When jour­nal­ist Carol Off be­came part of the story, it ended with an Afghan family tak­ing refuge in Canada

ZOOMER Magazine - - MY CANADA -

IWATCHEDASHERAN his hand down the list of names carved in stone. As ad Aryub­walh ad been in Canada for all of 72 hours, hav­ing spent years in ex­ile, fear­ing for his life ev­ery day. Now he was safe, and we were walk­ing around Hamil­ton, the city that ac­cepted him and his family as refugees.

We came across a mon­u­ment ded­i­cated to Cana­di­ans who had died in war. That’s where we found a com­mem­o­ra­tion to sol­diers who had been killed in Afghanistan. Asad was deeply touched by the sac­ri­fice that com­plete strangers had been will­ing to make for his coun­try. He wept as he thought about their fam­i­lies.

Canada is my birth­place, my home, but it has al­ways been my refuge as well. As I trav­elled the world as a jour­nal­ist, re­port­ing on peo­ple who strug­gle to sur­vive in the midst of con­flict and up­heaval, I was al­ways so re­lieved to be back. I would metaphor­i­cally kiss the ground as soon as we landed. Most peo­ple who live in Canada know we are blessed, but it’s only when you see what others en­dure in their own coun­tries that you truly appreciate what we have.

I first met Asad, along with his wife and five chil­dren, in 2002, when I was cov­er­ing the U.S.-led in­va­sion of Afghanistan. Asad agreed to be fea­tured in a CBC TV doc­u­men­tary about his coun­try’s war­lords. The U.S. was bankrolling what amounted to a net­work of thugs, hop­ing th­ese war­lords would help them to de­feat the Tal­iban. He was very happy to see the Tal­iban de­part but he was deeply alarmed about the ris­ing power of the war lords, some of whom he knew. Asad’s courage in speak­ing out was re­warded only with calamity when, in re­sponse to the doc­u­men­tary, Afghanistan’s most pow­er­ful war­lord sent a death squad to kill him. He fled for his life, and I even­tu­ally found him in Pak­istan with his wife and chil­dren. They were broke, liv­ing in fear and had no one to turn to ex­cept me.

The eth­i­cal codes of jour­nal­ism dic­tate that you don’t get in­volved in your stories. You do your best to cover events ac­cu­rately and en­sure that you’re not put­ting peo­ple’s lives at risk. You main­tain dis­tance; you should be dis­in­ter­ested. But with Asad and his family, I couldn’t do that. I was the one who had got them into this trouble and I de­cided that it was my job to get them out of it. For eight years, we bat­tled bu­reau­cra­cies and near in­sur­mount­able bar­ri­ers. At times we al­most gave up. But in November of 2015, the Aryub­wal family ar­rived in Canada. They were now en­joy­ing the se­cu­rity that Cana­dian sol­diers had lost their lives try­ing to cre­ate in Afghanistan but had never achieved.

I was see­ing Canada through their eyes. Asad dis­cov­ered Tim Hor­tons dou­ble dou­bles – cream- and sug­ar­laden bev­er­ages that he hoped would help him to quit smok­ing, a habit he had de­vel­oped dur­ing his years as a refugee in Pak­istan. His old­est son, 25-year-old Muham­mad, was wideeyed with cu­rios­ity as he ex­plored neigh­bour­hoods and struck up con­ver­sa­tions with strangers; and 27-year-old Ruby (Robina), Asad’s old­est daugh­ter, was anx­ious to show me how much she al­ready knew about Canada. When we came across a bronze statue near the war memo­rial, she de­clared :“I know who that is! It’s Johnny MacDon­ald!” She didn’t re­al­ize it was John A.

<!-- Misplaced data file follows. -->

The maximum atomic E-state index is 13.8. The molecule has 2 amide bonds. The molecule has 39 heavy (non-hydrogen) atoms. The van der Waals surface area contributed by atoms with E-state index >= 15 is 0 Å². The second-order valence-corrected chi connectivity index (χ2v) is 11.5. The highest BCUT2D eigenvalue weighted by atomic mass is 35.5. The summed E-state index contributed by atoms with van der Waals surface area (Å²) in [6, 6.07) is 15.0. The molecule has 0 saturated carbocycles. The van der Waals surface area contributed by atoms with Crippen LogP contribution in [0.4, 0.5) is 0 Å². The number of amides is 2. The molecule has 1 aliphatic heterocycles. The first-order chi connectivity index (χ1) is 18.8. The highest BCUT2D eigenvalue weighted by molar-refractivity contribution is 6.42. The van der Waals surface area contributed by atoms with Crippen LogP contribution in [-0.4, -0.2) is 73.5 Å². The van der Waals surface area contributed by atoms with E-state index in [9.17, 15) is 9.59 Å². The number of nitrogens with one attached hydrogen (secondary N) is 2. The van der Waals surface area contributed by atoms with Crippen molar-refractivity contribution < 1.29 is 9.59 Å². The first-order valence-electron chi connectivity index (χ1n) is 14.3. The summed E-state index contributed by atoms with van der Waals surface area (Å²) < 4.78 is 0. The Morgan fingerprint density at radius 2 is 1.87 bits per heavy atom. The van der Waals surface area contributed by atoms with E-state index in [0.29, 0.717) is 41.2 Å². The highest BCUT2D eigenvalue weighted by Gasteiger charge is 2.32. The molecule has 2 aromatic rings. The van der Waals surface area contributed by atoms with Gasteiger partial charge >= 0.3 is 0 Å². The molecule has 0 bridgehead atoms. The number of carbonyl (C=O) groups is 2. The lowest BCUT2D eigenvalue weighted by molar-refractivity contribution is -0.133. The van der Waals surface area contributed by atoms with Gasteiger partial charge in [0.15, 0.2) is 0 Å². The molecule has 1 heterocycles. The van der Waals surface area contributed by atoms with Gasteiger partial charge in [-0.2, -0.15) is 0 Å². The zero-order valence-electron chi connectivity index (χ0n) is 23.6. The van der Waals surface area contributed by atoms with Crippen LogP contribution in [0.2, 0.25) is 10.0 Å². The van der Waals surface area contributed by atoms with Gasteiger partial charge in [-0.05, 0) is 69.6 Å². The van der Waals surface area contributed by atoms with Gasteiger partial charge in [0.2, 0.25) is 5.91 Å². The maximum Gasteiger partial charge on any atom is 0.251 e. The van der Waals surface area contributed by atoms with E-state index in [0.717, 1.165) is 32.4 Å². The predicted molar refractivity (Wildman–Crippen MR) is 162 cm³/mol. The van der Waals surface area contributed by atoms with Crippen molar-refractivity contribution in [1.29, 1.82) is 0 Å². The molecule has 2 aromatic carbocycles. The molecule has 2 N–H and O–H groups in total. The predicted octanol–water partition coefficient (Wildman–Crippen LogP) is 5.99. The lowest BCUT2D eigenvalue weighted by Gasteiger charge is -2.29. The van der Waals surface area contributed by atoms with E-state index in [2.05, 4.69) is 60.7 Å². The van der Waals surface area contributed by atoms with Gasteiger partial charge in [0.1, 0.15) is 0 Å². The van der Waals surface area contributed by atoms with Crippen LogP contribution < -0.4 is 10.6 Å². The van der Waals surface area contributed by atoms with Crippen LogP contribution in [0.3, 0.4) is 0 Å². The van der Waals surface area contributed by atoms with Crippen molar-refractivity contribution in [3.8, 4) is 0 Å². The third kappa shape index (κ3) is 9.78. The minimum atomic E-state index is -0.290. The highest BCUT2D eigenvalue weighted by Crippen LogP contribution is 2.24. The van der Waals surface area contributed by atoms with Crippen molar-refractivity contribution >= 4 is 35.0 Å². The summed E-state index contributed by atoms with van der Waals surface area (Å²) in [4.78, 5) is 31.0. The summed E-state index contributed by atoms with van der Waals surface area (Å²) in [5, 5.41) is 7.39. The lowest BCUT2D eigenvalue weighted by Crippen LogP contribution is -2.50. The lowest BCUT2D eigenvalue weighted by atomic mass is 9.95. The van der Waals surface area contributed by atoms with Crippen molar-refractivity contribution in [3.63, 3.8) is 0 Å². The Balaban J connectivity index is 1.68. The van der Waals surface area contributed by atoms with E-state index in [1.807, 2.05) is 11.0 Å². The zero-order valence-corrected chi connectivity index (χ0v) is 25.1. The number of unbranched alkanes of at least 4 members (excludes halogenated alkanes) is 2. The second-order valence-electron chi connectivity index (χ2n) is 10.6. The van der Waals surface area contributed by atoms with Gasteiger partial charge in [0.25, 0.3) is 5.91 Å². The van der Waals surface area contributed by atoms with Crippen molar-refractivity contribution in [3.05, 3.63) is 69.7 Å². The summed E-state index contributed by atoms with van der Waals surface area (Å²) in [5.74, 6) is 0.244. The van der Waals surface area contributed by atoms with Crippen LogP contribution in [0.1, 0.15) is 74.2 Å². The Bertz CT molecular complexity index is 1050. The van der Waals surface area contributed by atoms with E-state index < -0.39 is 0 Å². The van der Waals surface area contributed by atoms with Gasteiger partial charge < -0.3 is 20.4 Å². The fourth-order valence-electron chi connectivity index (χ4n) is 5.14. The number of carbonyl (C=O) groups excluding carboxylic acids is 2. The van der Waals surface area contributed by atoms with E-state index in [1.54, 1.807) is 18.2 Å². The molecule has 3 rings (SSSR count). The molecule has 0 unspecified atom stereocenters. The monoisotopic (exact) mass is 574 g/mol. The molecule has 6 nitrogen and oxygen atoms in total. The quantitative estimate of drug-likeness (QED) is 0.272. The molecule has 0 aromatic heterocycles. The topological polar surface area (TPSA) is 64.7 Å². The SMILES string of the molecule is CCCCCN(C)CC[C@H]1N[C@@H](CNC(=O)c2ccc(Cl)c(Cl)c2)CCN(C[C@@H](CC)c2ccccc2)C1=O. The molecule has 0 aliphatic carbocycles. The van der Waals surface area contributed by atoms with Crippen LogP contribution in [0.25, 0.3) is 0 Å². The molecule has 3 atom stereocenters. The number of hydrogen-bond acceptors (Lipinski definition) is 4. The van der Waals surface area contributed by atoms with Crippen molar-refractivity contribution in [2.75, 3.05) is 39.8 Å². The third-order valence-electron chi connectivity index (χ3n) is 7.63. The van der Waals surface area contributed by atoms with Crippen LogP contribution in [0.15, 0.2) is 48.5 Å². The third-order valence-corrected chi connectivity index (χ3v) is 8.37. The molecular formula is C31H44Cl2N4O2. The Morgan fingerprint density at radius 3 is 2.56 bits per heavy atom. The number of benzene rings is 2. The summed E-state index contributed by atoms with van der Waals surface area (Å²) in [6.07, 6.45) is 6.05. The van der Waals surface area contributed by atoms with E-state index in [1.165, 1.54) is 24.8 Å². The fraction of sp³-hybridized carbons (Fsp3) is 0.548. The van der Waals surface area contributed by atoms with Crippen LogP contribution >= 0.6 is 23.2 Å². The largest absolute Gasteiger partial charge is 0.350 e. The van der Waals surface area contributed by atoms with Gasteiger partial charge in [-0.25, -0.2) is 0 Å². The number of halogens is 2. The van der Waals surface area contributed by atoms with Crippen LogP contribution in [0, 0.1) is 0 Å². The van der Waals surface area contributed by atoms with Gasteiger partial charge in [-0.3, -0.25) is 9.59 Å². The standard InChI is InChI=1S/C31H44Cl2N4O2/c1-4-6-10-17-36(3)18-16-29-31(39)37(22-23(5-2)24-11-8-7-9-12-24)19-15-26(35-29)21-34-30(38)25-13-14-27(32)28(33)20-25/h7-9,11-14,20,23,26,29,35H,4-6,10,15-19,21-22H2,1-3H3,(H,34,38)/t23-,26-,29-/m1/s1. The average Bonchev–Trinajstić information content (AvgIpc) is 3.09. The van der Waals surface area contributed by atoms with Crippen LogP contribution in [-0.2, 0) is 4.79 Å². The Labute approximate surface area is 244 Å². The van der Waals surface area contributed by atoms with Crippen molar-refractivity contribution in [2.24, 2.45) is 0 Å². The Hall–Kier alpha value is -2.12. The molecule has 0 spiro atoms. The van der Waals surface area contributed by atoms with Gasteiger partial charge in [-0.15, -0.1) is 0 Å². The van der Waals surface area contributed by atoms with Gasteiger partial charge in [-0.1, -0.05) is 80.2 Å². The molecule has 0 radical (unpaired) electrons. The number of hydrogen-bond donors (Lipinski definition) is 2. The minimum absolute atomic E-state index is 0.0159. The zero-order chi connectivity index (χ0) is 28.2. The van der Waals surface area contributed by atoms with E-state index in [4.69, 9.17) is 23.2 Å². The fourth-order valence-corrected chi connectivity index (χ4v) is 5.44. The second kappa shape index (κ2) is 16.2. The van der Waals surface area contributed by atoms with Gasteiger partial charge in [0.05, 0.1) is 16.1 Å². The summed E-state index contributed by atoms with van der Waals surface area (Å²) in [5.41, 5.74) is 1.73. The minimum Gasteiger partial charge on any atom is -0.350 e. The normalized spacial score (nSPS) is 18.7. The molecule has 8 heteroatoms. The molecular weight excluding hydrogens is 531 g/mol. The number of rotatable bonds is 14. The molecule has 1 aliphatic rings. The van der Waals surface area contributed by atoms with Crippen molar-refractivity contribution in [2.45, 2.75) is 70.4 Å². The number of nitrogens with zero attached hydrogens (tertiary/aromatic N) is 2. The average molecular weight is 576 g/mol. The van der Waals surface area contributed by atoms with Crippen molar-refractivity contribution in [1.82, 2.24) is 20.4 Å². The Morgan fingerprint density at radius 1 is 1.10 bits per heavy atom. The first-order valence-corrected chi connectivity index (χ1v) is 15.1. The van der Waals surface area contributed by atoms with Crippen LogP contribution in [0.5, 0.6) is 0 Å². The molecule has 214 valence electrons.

On our first walk, we stopped to watch the Santa Claus pa­rade as it snaked through down­town Hamil­ton. So many gen­er­a­tions of im­mi­grants and refugees had made Hamil­ton their home over the years, com­ing to the Golden Horse­shoe for the man­u­fac­tur­ing jobs that didn’t re­quire lan­guage skills. Peo­ple at the pa­rade were de­scen­dants of those new­com­ers, still liv­ing here, long after the work had had gone to other coun­tries with cheaper wages. But The Ham­mer, as they call Hamil­ton, is re­silient, as is the rest of Canada, drawing its strength from a gene pool that’s ever ex­pand­ing with peo­ple from other coun­tries. As they watched the pa­rade of clowns and cars and waved to the jolly fat man, I knew the Aryub­wals would be just fine.

Some­times they en­counter the big­otry and prej­u­dice that has freely bub­bled to the sur­face, es­pe­cially since Don­ald Trump be­came pres­i­dent. In Tim Hor­tons one day, Asad was told by an an­gry woman that he should go home. He an­swered very sim­ply: “I am home.” But for the most part, the family has felt wel­comed, as they made friends and con­nec­tions and felt peace for the first time in years, maybe even decades. The chil­dren had never known any­thing but war and ex­ile.

The Aryub­wals soon re­lo­cated in Toronto, where they found jobs wash­ing dishes, bussing ta­bles and driv­ing de­liv­ery ve­hi­cles. The youngest girl, Hossna, is in grade 10; Ruby is at­tend­ing the Univer­sity of Toronto and the other three are en­rolling in univer­sity and col­lege pro­grams.

And the coun­try that has pro­vided refuge to so many, including a weary reporter re­turn­ing from dis­tant lands, is now theirs as well.

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